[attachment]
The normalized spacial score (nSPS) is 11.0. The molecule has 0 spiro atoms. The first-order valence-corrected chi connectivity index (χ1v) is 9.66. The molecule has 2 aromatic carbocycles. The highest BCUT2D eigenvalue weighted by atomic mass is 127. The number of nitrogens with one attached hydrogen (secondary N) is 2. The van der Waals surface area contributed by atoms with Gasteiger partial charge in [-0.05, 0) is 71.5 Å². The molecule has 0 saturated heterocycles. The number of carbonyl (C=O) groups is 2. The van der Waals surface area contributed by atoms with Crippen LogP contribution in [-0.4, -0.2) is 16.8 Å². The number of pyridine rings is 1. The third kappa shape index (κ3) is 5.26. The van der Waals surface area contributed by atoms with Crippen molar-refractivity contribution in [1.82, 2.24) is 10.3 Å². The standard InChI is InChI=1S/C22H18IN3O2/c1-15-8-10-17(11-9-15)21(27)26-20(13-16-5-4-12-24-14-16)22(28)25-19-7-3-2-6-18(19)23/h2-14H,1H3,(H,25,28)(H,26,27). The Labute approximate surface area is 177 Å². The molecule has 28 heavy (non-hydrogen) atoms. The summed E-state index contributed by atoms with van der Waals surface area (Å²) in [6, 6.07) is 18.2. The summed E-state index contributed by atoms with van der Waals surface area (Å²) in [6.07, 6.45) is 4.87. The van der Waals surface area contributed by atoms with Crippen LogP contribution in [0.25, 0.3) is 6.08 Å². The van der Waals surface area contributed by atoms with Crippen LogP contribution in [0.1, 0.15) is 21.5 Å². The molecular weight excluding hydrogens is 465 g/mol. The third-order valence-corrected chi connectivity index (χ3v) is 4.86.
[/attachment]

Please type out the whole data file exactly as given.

The normalized spacial score (nSPS) is 11.0. The molecule has 0 spiro atoms. The first-order valence-corrected chi connectivity index (χ1v) is 9.66. The molecule has 2 aromatic carbocycles. The highest BCUT2D eigenvalue weighted by atomic mass is 127. The number of nitrogens with one attached hydrogen (secondary N) is 2. The van der Waals surface area contributed by atoms with Gasteiger partial charge in [-0.05, 0) is 71.5 Å². The molecule has 0 saturated heterocycles. The number of carbonyl (C=O) groups is 2. The van der Waals surface area contributed by atoms with Crippen LogP contribution in [-0.4, -0.2) is 16.8 Å². The number of pyridine rings is 1. The third kappa shape index (κ3) is 5.26. The van der Waals surface area contributed by atoms with Crippen molar-refractivity contribution in [1.82, 2.24) is 10.3 Å². The standard InChI is InChI=1S/C22H18IN3O2/c1-15-8-10-17(11-9-15)21(27)26-20(13-16-5-4-12-24-14-16)22(28)25-19-7-3-2-6-18(19)23/h2-14H,1H3,(H,25,28)(H,26,27). The Labute approximate surface area is 177 Å². The molecule has 28 heavy (non-hydrogen) atoms. The summed E-state index contributed by atoms with van der Waals surface area (Å²) in [6, 6.07) is 18.2. The summed E-state index contributed by atoms with van der Waals surface area (Å²) in [6.07, 6.45) is 4.87. The van der Waals surface area contributed by atoms with Crippen LogP contribution in [0.25, 0.3) is 6.08 Å². The van der Waals surface area contributed by atoms with Crippen LogP contribution in [0.1, 0.15) is 21.5 Å². The molecular weight excluding hydrogens is 465 g/mol. The third-order valence-corrected chi connectivity index (χ3v) is 4.86.